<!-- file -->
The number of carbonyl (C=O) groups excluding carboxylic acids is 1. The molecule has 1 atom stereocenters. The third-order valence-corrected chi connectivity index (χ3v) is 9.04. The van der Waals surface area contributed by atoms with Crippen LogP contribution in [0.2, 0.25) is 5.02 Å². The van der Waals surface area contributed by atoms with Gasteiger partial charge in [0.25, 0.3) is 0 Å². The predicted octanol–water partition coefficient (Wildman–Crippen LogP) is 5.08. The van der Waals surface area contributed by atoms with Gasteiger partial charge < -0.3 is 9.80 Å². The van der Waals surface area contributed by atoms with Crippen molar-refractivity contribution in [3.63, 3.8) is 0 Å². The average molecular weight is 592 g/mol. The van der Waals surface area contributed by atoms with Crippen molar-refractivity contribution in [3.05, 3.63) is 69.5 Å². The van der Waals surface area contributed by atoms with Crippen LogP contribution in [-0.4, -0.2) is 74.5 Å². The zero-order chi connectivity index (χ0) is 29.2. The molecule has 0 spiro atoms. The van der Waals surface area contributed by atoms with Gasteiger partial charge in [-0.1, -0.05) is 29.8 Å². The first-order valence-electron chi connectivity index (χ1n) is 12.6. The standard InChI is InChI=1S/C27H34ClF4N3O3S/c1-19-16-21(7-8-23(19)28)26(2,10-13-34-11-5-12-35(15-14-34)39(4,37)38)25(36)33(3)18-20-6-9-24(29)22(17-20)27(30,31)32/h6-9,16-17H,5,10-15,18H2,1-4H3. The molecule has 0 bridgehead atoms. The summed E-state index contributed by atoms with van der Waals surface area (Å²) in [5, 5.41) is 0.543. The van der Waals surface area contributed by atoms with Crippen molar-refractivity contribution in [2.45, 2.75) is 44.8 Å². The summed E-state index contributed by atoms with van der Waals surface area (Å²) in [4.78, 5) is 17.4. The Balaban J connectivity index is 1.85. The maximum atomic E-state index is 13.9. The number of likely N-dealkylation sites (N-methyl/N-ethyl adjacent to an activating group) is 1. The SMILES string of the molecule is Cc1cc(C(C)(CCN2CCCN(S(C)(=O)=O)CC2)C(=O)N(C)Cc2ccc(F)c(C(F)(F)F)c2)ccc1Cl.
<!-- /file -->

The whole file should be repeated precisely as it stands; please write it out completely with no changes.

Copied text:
The number of carbonyl (C=O) groups excluding carboxylic acids is 1. The molecule has 1 atom stereocenters. The third-order valence-corrected chi connectivity index (χ3v) is 9.04. The van der Waals surface area contributed by atoms with Crippen LogP contribution in [0.2, 0.25) is 5.02 Å². The van der Waals surface area contributed by atoms with Gasteiger partial charge in [0.25, 0.3) is 0 Å². The predicted octanol–water partition coefficient (Wildman–Crippen LogP) is 5.08. The van der Waals surface area contributed by atoms with Gasteiger partial charge < -0.3 is 9.80 Å². The van der Waals surface area contributed by atoms with Crippen molar-refractivity contribution in [3.63, 3.8) is 0 Å². The average molecular weight is 592 g/mol. The van der Waals surface area contributed by atoms with Crippen molar-refractivity contribution in [3.05, 3.63) is 69.5 Å². The van der Waals surface area contributed by atoms with Crippen LogP contribution in [-0.4, -0.2) is 74.5 Å². The zero-order chi connectivity index (χ0) is 29.2. The molecule has 0 spiro atoms. The van der Waals surface area contributed by atoms with Gasteiger partial charge in [-0.1, -0.05) is 29.8 Å². The first-order valence-electron chi connectivity index (χ1n) is 12.6. The standard InChI is InChI=1S/C27H34ClF4N3O3S/c1-19-16-21(7-8-23(19)28)26(2,10-13-34-11-5-12-35(15-14-34)39(4,37)38)25(36)33(3)18-20-6-9-24(29)22(17-20)27(30,31)32/h6-9,16-17H,5,10-15,18H2,1-4H3. The molecule has 0 bridgehead atoms. The summed E-state index contributed by atoms with van der Waals surface area (Å²) in [5, 5.41) is 0.543. The van der Waals surface area contributed by atoms with Crippen molar-refractivity contribution in [2.45, 2.75) is 44.8 Å². The summed E-state index contributed by atoms with van der Waals surface area (Å²) in [4.78, 5) is 17.4. The Balaban J connectivity index is 1.85. The maximum atomic E-state index is 13.9. The number of likely N-dealkylation sites (N-methyl/N-ethyl adjacent to an activating group) is 1. The SMILES string of the molecule is Cc1cc(C(C)(CCN2CCCN(S(C)(=O)=O)CC2)C(=O)N(C)Cc2ccc(F)c(C(F)(F)F)c2)ccc1Cl.